|Maximum shareholding for foreigners?||100%||100%||100%||100%||100%||100%||100%|
|Shelf companies available?||Yes||Yes||No||No||No||No||No|
|Time to incorporate a new entity?||5 weeks||None||6 weeks||5 weeks||6 weeks||5 weeks||5 weeks|
|Can easily convert to a PLC?||Yes||Yes||Yes||Yes||Yes||No||No|
|Can have preference shareholders?||Yes||Yes||Yes||No||Yes||No||No|
|Business considerations||LLC||Fast setup||Free zone LLC||LLP||PLC||Branch office||Rep office|
|Good entity for trademark registration?||Yes||Yes||Yes||Yes||Yes||Yes||No|
|Can secure an import and export license?||Yes||Yes||Yes||Yes||Yes||Yes||No|
|Must file annual financial statements?||Yes|
|Resident director/partner/manager required?||No|
|Sponsorship by a local citizen required?||No|
|Our Client needs to travel to Nigeria for business set up?||No|
|Temporary physical office solutions available?||Yes|
|You need a local resident as bank signatory?||No|
|Can be wholly foreign owned?||Yes|
|The entity will likely be regulated by?||Corporate Affairs Admission|
|Monthly VAT reporting to the Government?||Yes|
|Must sign an office lease agreement during incorporation?||Yes|
|Shareholders and directors documents to be translated?||No|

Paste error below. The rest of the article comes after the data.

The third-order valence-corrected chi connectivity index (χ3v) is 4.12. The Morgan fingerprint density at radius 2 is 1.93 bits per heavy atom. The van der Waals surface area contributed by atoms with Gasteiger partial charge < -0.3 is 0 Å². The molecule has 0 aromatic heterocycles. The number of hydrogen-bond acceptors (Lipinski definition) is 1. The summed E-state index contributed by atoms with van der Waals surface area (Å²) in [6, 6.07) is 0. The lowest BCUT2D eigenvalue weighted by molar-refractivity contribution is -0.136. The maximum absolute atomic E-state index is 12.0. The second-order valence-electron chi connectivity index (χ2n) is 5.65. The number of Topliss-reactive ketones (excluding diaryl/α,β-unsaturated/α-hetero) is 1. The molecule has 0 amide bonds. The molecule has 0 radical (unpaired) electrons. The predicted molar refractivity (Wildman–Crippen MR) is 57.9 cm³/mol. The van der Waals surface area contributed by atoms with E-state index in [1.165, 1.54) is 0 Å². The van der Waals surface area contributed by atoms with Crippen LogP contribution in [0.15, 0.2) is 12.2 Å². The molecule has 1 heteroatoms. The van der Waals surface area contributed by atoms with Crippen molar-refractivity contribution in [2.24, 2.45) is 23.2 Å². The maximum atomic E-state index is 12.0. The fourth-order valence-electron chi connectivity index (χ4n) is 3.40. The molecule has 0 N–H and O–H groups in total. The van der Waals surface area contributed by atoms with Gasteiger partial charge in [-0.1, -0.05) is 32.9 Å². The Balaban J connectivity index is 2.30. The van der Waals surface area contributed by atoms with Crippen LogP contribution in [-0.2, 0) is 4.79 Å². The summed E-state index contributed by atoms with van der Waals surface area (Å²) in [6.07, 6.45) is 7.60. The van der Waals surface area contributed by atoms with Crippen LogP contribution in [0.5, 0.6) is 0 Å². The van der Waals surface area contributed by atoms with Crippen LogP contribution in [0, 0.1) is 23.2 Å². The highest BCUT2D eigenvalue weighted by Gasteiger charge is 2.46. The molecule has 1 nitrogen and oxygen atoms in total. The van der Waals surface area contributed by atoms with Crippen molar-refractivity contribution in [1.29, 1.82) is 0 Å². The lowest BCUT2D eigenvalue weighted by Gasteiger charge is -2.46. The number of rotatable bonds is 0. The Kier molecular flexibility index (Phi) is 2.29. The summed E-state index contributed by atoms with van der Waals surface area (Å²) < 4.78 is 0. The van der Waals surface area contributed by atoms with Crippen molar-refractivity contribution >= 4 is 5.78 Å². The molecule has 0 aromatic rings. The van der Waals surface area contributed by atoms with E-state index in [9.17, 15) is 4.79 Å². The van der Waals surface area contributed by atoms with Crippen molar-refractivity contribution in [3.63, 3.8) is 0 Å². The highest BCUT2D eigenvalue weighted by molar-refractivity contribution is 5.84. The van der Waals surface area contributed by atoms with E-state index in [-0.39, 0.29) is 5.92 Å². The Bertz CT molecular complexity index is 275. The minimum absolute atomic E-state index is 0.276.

|Shareholders and directors documents to be attested?||Yes|
|Each foreign director needs a personal income tax number?||No|
|Foreign director needs a residence visa?||No|
|Maximum number of staff allowed?||No maximum number|
|Expatriate to local staff ratio?||None but need to get government approval|
|Can secure residence visa for business owner?||Yes|
|Other useful information|
|Government approval required for foreign owners?||Yes|
|Security deposit to be kept with government?||No|
|Public register of shareholders and directors?||Yes|
|Group HQ tax incentives?||None|
|What will be included in my customer sales invoice?||(click link)|
|This country has signed free trade agreements?||Yes|
|This country is a member of WIPO/TRIPS?||Yes|
|This country is a member of the ICSID?||No|
|Average customs duties suffered?||50%|
|Average monthly office rental? (US$ per sq m)||32|
|Minimum statutory monthly salary?||US$57|
|Average monthly US$ salary for local skilled employees?||US$562|
|Deposit interest rate? (1-year average)||9.48%|
|Overseas remittance currency controls?||Yes|
|Multi-currency bank accounts available?||Yes|
|Corporate visa debit cards available?||Yes|
|Quality of e-banking platform?||Average|
|Crowd funding available in this country?||Yes|
Nigeria business setup summary
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Advantages and Disadvantages
Advantages of Nigeria company registration
- Nigeria is a gateway to Africa because:
- The country has bilateral investment treaties with China, Finland, France, Germany, Italy, the Netherlands, South Korea, Romania, Serbia, South Africa, Spain, Sweden, Switzerland, Taiwan and the United Kingdom.
- Nigeria is Africa’s largest economy with a local consumer market hungry, for example, for i) luxury goods ii) branded clothes iii) cars iv) designer furniture v) the latest smartphones and IT items and vi) white goods.